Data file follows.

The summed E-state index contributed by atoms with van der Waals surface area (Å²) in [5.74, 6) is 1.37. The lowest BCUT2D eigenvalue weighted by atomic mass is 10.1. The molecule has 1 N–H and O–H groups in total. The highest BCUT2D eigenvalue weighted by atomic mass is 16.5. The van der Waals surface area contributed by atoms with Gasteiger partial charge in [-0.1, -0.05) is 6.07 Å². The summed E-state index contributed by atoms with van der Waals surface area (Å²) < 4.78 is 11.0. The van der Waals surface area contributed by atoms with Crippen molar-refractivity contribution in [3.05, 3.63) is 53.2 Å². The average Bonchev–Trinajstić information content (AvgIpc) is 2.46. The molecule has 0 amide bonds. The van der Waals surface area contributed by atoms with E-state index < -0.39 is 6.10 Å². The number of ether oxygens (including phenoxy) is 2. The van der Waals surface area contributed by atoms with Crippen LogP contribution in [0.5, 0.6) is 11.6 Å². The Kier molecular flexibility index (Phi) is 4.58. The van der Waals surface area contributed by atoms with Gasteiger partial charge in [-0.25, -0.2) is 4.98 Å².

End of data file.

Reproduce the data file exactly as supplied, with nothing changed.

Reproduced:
The summed E-state index contributed by atoms with van der Waals surface area (Å²) in [5.74, 6) is 1.37. The lowest BCUT2D eigenvalue weighted by atomic mass is 10.1. The molecule has 1 N–H and O–H groups in total. The highest BCUT2D eigenvalue weighted by atomic mass is 16.5. The van der Waals surface area contributed by atoms with Gasteiger partial charge in [-0.1, -0.05) is 6.07 Å². The summed E-state index contributed by atoms with van der Waals surface area (Å²) < 4.78 is 11.0. The van der Waals surface area contributed by atoms with Crippen molar-refractivity contribution in [3.05, 3.63) is 53.2 Å². The average Bonchev–Trinajstić information content (AvgIpc) is 2.46. The molecule has 0 amide bonds. The van der Waals surface area contributed by atoms with E-state index < -0.39 is 6.10 Å². The number of ether oxygens (including phenoxy) is 2. The van der Waals surface area contributed by atoms with Crippen LogP contribution in [0.5, 0.6) is 11.6 Å². The Kier molecular flexibility index (Phi) is 4.58. The van der Waals surface area contributed by atoms with Gasteiger partial charge in [-0.25, -0.2) is 4.98 Å².